PURPURA, ALLERGIC (Anaphylactoid Purpura; Henoch-Schronlein Purpura)
(Anaphylactoid Purpura; Henoch-Schronlein Purpura)
DESCRIPTIONAllergic purpura is an allergic disorder. The joints (usually knees, ankles, hips, wrists, and elbows), the skin of the legs, thighs, and abdomen, the gastrointestinal tract, and the kidneys are involved. Allergic purpura can affect both sexes, all ages, but is more common in boys (2 to 8 years).
Appropriate health care includes:
Home care after diagnosis.
Physician's monitoring of general condition and medications.
Hospitalization (for complications).
SIGNS & SYMPTOMSSore throat about 2 weeks prior to other symptoms.
Itching skin rash that seems to be just beneath the skin surface. The rash usually consists of large hives with small bruises or blood spots in the centers. The rash is most often on the legs, thighs, and lower abdomen, but it may be scattered over your child's body.
Joint inflammation at the knees, ankles, hips, wrists, or elbows.
Cramping abdominal pain and vomiting.
Protein and blood in the urine.
Purpura is probably an allergic reaction in the inflamed small blood vessels throughout the body. The allergic trigger is not known, but attacks often follow an upper-respiratory infection or the use of some drugs, especially sulfa drugs.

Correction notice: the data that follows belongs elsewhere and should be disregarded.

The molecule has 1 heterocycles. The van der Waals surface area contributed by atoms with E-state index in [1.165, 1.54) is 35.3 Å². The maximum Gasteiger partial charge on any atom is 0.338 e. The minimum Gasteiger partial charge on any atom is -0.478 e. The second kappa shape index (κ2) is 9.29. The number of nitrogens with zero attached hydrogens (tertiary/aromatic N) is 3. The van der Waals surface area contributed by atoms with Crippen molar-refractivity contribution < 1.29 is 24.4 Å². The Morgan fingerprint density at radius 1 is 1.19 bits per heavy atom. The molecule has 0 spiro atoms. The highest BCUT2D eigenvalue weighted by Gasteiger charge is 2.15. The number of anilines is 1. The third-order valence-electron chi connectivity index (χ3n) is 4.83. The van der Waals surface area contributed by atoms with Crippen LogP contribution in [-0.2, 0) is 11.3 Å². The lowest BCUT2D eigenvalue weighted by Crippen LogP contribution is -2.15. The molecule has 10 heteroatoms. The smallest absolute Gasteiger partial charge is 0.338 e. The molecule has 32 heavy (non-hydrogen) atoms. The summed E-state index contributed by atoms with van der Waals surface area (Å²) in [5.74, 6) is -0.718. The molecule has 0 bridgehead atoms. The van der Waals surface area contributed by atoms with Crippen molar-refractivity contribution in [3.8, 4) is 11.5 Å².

RISK FACTORSRecent illness, especially a bacterial sore throat.
Use of sulfa drugs.
PREVENTING COMPLICATIONS OR RECURRENCE
Don't allow your child to be exposed to respiratory infections, if possible.
Obtain prompt medical treatment of any bacterial throat infection.
Avoid the use of any drug that has triggered allergic purpura in your child. Consult the doctor before giving any medication to a child.
Your own observation of symptoms.
Medical history and physical exam by a doctor.
Laboratory blood studies and a urinalysis.
Kidney failure, resulting from kidney inflammation and damage.
Permanent joint deformity.
PROBABLE OUTCOMEAllergic purpura usually lasts 1 to 3 weeks. Some children only have a few spots and fever. Others require hospitalization for severe abdominal pain and kidney inflammation.
Most children with allergic purpura recovery completely. In some, however, allergic purpura recurs or persists for years.
HOME CAREUse warm soaks to relieve your child's joint pain.
MEDICATIONYour doctor may prescribe cortisone drugs or immunosuppressive drugs, such as cyclophosphamide, for your child to suppress inflammation. Effectiveness of treatment varies.
See Medications section for information regarding medicines your doctor may prescribe.
If your child has fever or pain, encourage bed rest. The child may sit up for meals and walk to the bathroom. When fever and pain are gone, the child may gradually resume normal activities as strength and well-being allow.
DIET & FLUIDS
Your child should eat a normal, well-balanced diet. Vitamin and mineral supplements should not be necessary unless the child shows evidence of deficiency.
OK TO GO TO SCHOOL?When appetite has returned and alertness, strength, and feeling of well-being will allow.
CALL YOUR DOCTOR IF
Your child has symptoms of allergic purpura.
The following symptoms occur during treatment:
-- Unrelenting abdominal pain.
-- Blood in the stool.
-- Black, tarry bowel movements.
-- New bleeding under the skin.
-- Blood in the urine.